This is a review of the book The Signature of All Things, by Elizabeth Gilbert, which follows the life of nineteenth-century botanist Alma Whittaker.
As one of the few women of my demographic who has not read (nor seen) Eat Pray Love, I came at this book with no preconceived ideas about it or its author. Instead, I approached it with the enthusiasm of someone who is given a book by a person who knows them, with the hope it would be a good read. And I was not disappointed.
Gilbert’s tale is told with sufficient detail and background that I wasn’t sure for a long time whether its protagonist, Alma Whittaker, was a real historical figure or not. The information about her father is just wild enough to be true, especially considering his background, and the details of her early life and the characters of her mother and father are so well developed that it was really a toss-up for a long time as to whether this was a biography or a novel. (Of course, a simple Google search would have been enough to stem that debate, but to be honest it was one I rather enjoyed having with myself. It made the story that much more interesting.)
Alma Whittaker is herself an interesting character. Given the background Gilbert provides her with, it is unlikely she would have been anything else, but even that conclusion is testament to the quality of the narrative. We are told the story through Alma’s eyes, with her prejudices, beliefs and opinions sprinkled liberally throughout, but they make the story more compelling, not less. The arrival of her sister Prudence is stated with the bluntness of an eleven year old who had hitherto been the only child; her discovery later of the outcome of some of Prudence’s decisions means that not only she, but the reader, must delve back to reconsider the sisters’ behaviour in light of this new information. As we see through Alma’s eyes, we are forced to realise the limitations that perspective contains.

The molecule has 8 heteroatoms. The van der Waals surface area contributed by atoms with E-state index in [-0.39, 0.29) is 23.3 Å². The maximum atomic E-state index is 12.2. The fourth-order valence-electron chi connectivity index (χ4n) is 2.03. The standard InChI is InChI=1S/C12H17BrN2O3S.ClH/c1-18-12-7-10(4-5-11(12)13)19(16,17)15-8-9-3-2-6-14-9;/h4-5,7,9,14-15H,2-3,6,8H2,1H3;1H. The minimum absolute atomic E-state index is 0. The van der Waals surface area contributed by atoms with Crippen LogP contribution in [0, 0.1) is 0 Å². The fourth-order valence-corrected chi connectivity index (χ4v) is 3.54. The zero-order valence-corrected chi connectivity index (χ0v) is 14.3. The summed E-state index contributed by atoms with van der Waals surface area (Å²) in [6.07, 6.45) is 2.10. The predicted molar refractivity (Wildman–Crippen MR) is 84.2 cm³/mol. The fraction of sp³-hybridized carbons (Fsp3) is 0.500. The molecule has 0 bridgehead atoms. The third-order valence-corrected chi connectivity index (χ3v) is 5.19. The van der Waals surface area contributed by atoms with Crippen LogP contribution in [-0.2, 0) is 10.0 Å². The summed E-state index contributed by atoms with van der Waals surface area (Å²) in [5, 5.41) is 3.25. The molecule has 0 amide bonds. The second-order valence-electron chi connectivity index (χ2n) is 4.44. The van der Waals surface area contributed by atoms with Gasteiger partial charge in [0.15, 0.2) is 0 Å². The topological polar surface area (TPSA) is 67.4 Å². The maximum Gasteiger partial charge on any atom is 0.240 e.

Other characters, too, are fascinating for both what they offer and what they cannot. The Dutch housekeeper Hanneke de Groot is a font of information – but only if you know how to ask for it. Alma’s father, Henry, is notable for his wide knowledge and fine acquisitions, but also for his lack of empathy and tenderness. Ambrose Pike, the artist who comes to stay at the Whittaker house, White Acre, is someone who can offer Alma what she wants, but not what she needs. And Prudence, who is to Alma little more than a footnote, is capable of much greater strength and self sacrifice than not only Alma believes, but also than of Alma herself.
Running parallel to the study in characters and their strengths and weaknesses (though not necessarily delving into character studies, so to speak) is the scientific narrative of biology in the 1800s. Alma chooses to study mosses, partly because she needs something to occupy her scientific mind while acting as the matron of her father’s house, and partly because they are convenient in that she does not need to leave the property to do so. Her deductions, however, are more far-reaching than even she could have conceived. She may need to travel to reach their conclusion, but the years at White Acre with her mosses stand her in excellent stead for the research to come.
The way Gilbert links Alma’s study with the wider scientific world of the 1800s is cleverly done, and so seamless it is, again, hard to differentiate this work from biography. Sure, Alma Whittaker is a fictional character, but that doesn’t make her presence in this world any less fascinating. In fact, I was almost wishing by the end that she had existed, as it would have added an extra dimension to the scientific activity of the era.
The Signature of All Things is, all told, a very cleverly written story about a character and situation so complex it almost seems incredible they have been invented. The narrative is smooth and the story compelling. All told, I can heartily recommend this book as a worthwhile and fascinating addition to any library.